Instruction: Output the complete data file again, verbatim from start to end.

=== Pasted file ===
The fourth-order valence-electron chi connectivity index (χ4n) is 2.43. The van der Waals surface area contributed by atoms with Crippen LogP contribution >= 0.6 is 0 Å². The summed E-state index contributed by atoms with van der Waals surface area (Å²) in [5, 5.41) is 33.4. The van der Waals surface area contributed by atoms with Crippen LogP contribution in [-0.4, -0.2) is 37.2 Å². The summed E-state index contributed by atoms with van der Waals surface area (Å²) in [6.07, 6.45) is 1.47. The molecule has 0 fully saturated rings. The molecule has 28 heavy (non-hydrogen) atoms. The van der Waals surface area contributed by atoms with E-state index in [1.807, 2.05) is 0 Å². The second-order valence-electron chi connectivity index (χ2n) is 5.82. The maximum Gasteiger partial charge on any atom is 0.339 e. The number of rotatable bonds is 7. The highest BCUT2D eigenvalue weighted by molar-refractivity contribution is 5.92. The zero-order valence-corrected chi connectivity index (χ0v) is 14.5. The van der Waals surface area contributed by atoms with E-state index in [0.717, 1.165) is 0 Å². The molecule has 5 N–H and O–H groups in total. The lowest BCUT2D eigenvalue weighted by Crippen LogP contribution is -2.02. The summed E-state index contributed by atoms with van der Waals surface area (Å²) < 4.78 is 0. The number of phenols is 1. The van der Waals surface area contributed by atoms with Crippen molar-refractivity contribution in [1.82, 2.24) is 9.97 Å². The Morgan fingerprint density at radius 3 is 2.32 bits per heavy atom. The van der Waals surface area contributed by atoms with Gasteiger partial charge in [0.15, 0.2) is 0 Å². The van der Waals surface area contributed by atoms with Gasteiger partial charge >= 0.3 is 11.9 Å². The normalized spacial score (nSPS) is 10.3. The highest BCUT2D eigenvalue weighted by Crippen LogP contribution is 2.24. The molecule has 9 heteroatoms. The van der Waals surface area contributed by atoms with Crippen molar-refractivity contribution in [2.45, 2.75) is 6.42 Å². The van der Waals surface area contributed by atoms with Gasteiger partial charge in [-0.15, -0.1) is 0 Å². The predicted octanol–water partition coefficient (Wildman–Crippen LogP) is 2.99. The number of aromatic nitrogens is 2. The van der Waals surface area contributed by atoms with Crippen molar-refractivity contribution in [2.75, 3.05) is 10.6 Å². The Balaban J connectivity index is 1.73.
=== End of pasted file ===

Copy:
The fourth-order valence-electron chi connectivity index (χ4n) is 2.43. The van der Waals surface area contributed by atoms with Crippen LogP contribution >= 0.6 is 0 Å². The summed E-state index contributed by atoms with van der Waals surface area (Å²) in [5, 5.41) is 33.4. The van der Waals surface area contributed by atoms with Crippen LogP contribution in [-0.4, -0.2) is 37.2 Å². The summed E-state index contributed by atoms with van der Waals surface area (Å²) in [6.07, 6.45) is 1.47. The molecule has 0 fully saturated rings. The molecule has 28 heavy (non-hydrogen) atoms. The van der Waals surface area contributed by atoms with E-state index in [1.807, 2.05) is 0 Å². The second-order valence-electron chi connectivity index (χ2n) is 5.82. The maximum Gasteiger partial charge on any atom is 0.339 e. The number of rotatable bonds is 7. The highest BCUT2D eigenvalue weighted by molar-refractivity contribution is 5.92. The zero-order valence-corrected chi connectivity index (χ0v) is 14.5. The van der Waals surface area contributed by atoms with E-state index in [0.717, 1.165) is 0 Å². The molecule has 5 N–H and O–H groups in total. The lowest BCUT2D eigenvalue weighted by Crippen LogP contribution is -2.02. The summed E-state index contributed by atoms with van der Waals surface area (Å²) < 4.78 is 0. The number of phenols is 1. The van der Waals surface area contributed by atoms with Crippen molar-refractivity contribution in [1.82, 2.24) is 9.97 Å². The Morgan fingerprint density at radius 3 is 2.32 bits per heavy atom. The van der Waals surface area contributed by atoms with Gasteiger partial charge in [0.15, 0.2) is 0 Å². The van der Waals surface area contributed by atoms with Gasteiger partial charge >= 0.3 is 11.9 Å². The normalized spacial score (nSPS) is 10.3. The highest BCUT2D eigenvalue weighted by Crippen LogP contribution is 2.24. The molecule has 9 heteroatoms. The van der Waals surface area contributed by atoms with Crippen molar-refractivity contribution in [2.45, 2.75) is 6.42 Å². The van der Waals surface area contributed by atoms with Gasteiger partial charge in [-0.15, -0.1) is 0 Å². The predicted octanol–water partition coefficient (Wildman–Crippen LogP) is 2.99. The number of aromatic nitrogens is 2. The van der Waals surface area contributed by atoms with Crippen molar-refractivity contribution in [2.75, 3.05) is 10.6 Å². The Balaban J connectivity index is 1.73.